val language = "Kotlin"
val creator = "JetBrains"
val description = language + " is created by " + creator
// description = "Kotlin is created by JetBrains"

Combining Strings together like this is known as concatenation. Sometimes using the + operator to concatenate can be a bit cumbersome. When that’s the case, it’s usually better to use something known as String Templates. String Templates let us use variables inside double quotes by prefacing the variable with a $:

val releaseDate = "July 2011"
val releaseString = "Kotlin was released in $releaseDate"
// releaseString = "Kotlin was released in July 2011"

The resulting releaseString contains the value of releaseDate along with the rest of the String. We could’ve accomplished the same thing with the + operator, but this way is much cleaner and easier to read.

For these examples we’ve been using the val keyword which means that we can’t change the String after creating it. Remember, if you want to be able to modify a variable after creating it, just use the var keyword.


Along with Strings Kotlin also offers several numeric types. The most important of these are Int, Long, Float, and Double. Int and Long are used for whole numbers, whereas Float and Double are used for decimal values. Also, Int and Float each use 32 bits to store their values, whereas Long and Double use 64. So if you need to store a really big number you’d use a Long or Double instead of an Int or Float.

By default, any integer values will be typed as Int and any decimal values will be typed as Double:

val num1 = 42 // Int
val num2 = 3.14 // Double

If you’d like to declare a number as a Float or Long, you need to add an ‘f’ or ‘L’ to the end of the number:

val num1 = 42L // Long
val num2 = 3.14f // Float

You can also convert between different numeric types by using the toType functions:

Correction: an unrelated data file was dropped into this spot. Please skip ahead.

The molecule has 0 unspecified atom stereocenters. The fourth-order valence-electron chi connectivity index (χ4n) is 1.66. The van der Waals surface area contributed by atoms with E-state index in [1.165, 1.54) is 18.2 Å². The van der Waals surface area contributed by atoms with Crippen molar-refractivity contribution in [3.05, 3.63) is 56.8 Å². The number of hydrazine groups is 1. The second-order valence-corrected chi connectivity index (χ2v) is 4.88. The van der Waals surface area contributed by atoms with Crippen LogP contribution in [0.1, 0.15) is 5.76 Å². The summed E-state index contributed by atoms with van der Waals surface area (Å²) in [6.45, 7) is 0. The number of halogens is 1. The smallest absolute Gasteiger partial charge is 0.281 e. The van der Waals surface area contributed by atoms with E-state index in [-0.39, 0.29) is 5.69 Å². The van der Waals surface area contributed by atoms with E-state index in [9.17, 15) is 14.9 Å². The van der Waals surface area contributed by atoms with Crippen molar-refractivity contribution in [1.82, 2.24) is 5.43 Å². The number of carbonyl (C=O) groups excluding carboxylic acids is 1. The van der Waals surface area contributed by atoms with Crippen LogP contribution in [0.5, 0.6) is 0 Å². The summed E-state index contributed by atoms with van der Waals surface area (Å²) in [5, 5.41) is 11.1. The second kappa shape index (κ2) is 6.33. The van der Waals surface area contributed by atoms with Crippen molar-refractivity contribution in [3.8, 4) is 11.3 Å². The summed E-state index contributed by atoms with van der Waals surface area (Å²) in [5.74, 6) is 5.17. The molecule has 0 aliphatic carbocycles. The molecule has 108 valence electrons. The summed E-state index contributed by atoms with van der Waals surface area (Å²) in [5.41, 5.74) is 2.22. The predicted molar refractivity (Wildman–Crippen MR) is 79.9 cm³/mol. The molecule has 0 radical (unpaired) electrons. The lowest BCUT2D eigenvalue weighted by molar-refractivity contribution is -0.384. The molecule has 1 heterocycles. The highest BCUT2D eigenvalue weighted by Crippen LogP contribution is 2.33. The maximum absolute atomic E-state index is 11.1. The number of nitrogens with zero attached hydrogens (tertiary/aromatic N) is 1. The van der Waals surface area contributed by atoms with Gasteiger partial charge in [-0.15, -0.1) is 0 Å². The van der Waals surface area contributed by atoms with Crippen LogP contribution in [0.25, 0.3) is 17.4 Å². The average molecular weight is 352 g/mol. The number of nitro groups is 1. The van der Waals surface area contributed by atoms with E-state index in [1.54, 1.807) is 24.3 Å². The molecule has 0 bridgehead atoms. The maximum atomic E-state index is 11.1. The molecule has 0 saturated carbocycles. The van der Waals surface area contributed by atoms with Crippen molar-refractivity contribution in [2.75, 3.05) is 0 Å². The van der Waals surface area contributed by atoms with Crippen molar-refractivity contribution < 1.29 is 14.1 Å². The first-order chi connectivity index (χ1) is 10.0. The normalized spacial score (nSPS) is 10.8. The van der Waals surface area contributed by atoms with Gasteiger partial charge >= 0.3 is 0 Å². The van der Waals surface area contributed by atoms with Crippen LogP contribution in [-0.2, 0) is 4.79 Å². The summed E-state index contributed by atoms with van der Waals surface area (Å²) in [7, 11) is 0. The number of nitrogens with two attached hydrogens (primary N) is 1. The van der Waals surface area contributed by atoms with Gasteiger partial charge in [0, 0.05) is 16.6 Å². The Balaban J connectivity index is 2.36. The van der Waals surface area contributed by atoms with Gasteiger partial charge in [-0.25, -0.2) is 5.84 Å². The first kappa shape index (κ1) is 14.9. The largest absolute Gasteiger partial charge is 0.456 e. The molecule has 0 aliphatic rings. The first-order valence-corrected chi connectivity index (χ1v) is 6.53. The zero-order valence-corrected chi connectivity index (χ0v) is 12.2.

val num1 = 42.toFloat() // Float
val num2 = num1.toDouble() // Double

Also, when using Kotlin you can use underscores to make numbers more readable:

val distToMoon = 92_960_000 // miles (inferred type Int)


Kotlin also contains a Boolean type. Boolean types are used to represent either a true or false value. To set a Boolean variable use the true or false keywords:

val isGoodDay = true
val isBadDay = false


In most languages, when you create a variable but don’t set it equal to something, it gets a value of NULL, which can be thought of as not being equal to anything. NULL values cause issues in many programs when the program tries to do something with a NULL value. For example:

// java code
String address;

The above code creates a String variable named ‘address’ and then tries to print out the address before it has been set. This results in a NullPointerException and crashes the program.

In Kotlin we handle NULL a bit differently. Instead of variables being defaulted to NULL, it’s actually an error to not initialize a variable:

val x: Int // Error - variable must be initialized